- in the Queens final last year, Murray won 3-6, 7-6 (2), 6-4
Their matches today were decided largely by what Brad Jargon Gilbert refers to as the business end of the set: 5 tie-breakers ended their 8 sets, and in both cases the winners won two breakers, though in opposite order:
- Murray lost the 1st in a breaker when he netted a couple of forehands at 5-5
- Tsonga won his 1st in a breaker with an ace up the middle
- Murray won the 2nd set in a breaker 8-6 (David had a set point on Andy's serve)
- Tsonga lost the 2nd 4-6
- Murray won the 3rd 6-4
- Tsonga won the 3rd 7-6 (3)
- Murray won the 4th 7-6 (4)
- Tsonga won the 4th 6-2
The close parallels between their two matches don't end with the scores - their stats are so close as to be interchangeable, something I've never seen before, and - as e've seen earlier in the event, not more likely as a result of their scores being similar:
- they each served 48% of their total points
- they each won 72% of their serve points
- their winning percentages on 1st and 2nd serves were identical (80% and 59%)
- their fastest serves were 1 mph different (Jo 136, Andy 135)
- they each hit about the same # of aces (Tsonga 17, Murray 18)
- their ratio of winners to errors is the same: 1.59
- they each won just over 52% of total points
The only small differences in their stats are that Tsonga came in 17% of the time and Murray only 15% Tsonga also won 3% more of his net points (given their reputations, it's surprising this difference isn't higher), and Murray hit 3 double faults while Jo was perfect in this regard.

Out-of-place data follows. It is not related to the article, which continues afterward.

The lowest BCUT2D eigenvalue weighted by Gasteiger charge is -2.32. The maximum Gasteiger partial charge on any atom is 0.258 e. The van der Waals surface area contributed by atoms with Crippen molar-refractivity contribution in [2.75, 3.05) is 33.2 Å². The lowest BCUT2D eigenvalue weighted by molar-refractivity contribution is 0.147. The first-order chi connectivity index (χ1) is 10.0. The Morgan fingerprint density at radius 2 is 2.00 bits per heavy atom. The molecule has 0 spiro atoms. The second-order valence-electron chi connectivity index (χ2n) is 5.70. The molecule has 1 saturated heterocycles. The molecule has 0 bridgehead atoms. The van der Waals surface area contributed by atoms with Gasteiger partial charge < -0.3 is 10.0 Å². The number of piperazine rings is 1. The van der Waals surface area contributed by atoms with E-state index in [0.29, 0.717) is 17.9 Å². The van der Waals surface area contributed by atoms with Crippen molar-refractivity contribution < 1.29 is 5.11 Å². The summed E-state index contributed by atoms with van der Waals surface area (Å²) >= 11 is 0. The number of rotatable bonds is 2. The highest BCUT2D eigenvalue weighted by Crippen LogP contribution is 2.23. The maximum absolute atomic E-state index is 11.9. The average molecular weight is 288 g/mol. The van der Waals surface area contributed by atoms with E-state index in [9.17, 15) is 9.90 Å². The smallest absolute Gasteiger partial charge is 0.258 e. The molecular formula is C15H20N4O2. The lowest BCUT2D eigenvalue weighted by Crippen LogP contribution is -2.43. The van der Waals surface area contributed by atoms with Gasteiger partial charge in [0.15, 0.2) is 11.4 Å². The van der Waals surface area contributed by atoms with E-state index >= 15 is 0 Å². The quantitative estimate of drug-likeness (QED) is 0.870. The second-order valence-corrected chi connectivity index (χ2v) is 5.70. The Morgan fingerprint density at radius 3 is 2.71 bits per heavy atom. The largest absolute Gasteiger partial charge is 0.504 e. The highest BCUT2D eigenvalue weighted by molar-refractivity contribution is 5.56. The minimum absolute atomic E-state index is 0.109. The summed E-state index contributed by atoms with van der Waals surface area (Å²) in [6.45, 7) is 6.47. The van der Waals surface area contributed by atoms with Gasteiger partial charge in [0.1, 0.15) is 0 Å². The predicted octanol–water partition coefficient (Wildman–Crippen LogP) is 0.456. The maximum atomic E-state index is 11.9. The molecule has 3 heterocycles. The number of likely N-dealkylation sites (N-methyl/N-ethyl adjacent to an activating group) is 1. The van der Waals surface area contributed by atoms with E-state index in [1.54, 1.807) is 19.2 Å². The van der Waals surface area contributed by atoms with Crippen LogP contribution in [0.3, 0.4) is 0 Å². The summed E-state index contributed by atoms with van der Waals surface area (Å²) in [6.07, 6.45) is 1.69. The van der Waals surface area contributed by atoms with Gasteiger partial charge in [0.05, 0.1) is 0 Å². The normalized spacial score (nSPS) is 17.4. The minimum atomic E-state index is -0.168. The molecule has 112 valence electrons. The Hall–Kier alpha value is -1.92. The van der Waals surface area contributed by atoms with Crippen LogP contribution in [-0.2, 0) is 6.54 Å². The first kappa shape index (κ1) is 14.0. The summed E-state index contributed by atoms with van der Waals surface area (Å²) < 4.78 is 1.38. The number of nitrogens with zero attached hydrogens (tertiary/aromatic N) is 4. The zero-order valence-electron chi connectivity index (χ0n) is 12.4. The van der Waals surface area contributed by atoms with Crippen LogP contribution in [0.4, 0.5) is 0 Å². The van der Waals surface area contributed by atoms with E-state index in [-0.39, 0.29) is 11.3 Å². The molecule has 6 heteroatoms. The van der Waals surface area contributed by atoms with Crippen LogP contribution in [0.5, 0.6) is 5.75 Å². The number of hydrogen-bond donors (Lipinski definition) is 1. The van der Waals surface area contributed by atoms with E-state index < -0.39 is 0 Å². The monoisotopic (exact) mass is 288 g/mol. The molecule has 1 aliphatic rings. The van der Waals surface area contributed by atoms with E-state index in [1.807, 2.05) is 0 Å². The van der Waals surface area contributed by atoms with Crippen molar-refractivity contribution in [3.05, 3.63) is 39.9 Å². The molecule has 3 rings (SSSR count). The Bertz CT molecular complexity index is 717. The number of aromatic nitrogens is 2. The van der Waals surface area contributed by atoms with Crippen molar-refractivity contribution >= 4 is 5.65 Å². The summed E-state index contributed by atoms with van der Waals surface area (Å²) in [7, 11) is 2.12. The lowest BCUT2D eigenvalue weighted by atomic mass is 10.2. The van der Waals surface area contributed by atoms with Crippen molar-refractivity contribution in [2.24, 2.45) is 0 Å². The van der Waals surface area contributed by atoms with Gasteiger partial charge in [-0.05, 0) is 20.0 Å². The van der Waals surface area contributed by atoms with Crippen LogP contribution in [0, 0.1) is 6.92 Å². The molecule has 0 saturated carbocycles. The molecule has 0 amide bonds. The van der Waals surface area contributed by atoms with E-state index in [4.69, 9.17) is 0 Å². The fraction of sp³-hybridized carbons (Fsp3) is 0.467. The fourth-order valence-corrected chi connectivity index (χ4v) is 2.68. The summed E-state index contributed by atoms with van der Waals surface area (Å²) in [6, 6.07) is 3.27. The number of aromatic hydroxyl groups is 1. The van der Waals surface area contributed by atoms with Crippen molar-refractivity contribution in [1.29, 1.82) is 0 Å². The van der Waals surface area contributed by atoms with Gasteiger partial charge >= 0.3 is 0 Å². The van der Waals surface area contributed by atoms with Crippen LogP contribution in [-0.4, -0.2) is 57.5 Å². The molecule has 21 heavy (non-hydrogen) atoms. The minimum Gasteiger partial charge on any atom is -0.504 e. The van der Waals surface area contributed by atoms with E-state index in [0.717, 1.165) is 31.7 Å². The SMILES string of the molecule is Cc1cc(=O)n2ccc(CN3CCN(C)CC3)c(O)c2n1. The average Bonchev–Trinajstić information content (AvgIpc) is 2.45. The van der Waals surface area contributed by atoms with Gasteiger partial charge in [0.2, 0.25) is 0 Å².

The similarity in their opponents' styles of play today contributes in some way to some of this, as does coincidence. Kohlschreiber does have a much bigger serve than Ferrer: coming in to today's match he had hit 35% more aces than Tsonga, and they'd served the identical number of games in their previous matches. Outside of Kohl's ace total today it made little difference in his match, and - without going through the comparison in their stats here - leave it that they are uncannily similar.
Today was also a DOUBLES CATCH-UP DAY, insofar as the weather allowed.
The Williams and the Bryans played multiple matches, the Williams in the women's event and the Bryans in men's and mixed, where they are the #1 and #2 seeds. Although unseeded due to their absence from the doubles tour, the Williams record at Wimbledon makes them the team to beat (they have won 4 titles and only lost twice):
- Williams def. Petrova & Kirilenko 3-6, 6-3, 9-7
- Williams def. Mattek-Sands & Mirza 6-4, 6-3
- Bryans def. Llodra & Clement 7-6 (5), 6-4, 3-6, 4-6, 6-2
- Mike Bryan & Lisa Raymond (#2) def. Peya & Groenfield (#16) 6-3, 7-5
- Bob Bryan & Liezel Huber (#1) def. Brunstrom & Klepec 4-6, 6-4, 6-4
In the quarters of an almost all-American half, The Williams next play Raquel Kop-Jones & Abigail Spears, before a potential semis with #1 seeds Lisa Raymond & Liezel Huber, who have 3 All England titles between them, though not together.
The Bryans also have American opponents in the quarters, Scott Lipsky & Rajeev Ram, and will play tomorrow on Court One (available on ESPN3).
Mixed will also play tomorrow, but Serena only has her singles semis, the second match on Centre Court.
SCHEDULE OF PLAY For Thursday
- Radwanska (#3) v Kerber (#8) (starting at 8am EST)
- Bryans (#2) v Lipsky & Ram (starting at 8am EST)
- Serena (#6 ) v Azarenka (#2) (following Azarenka)
Wimbledon Men's Quarters 7.4.12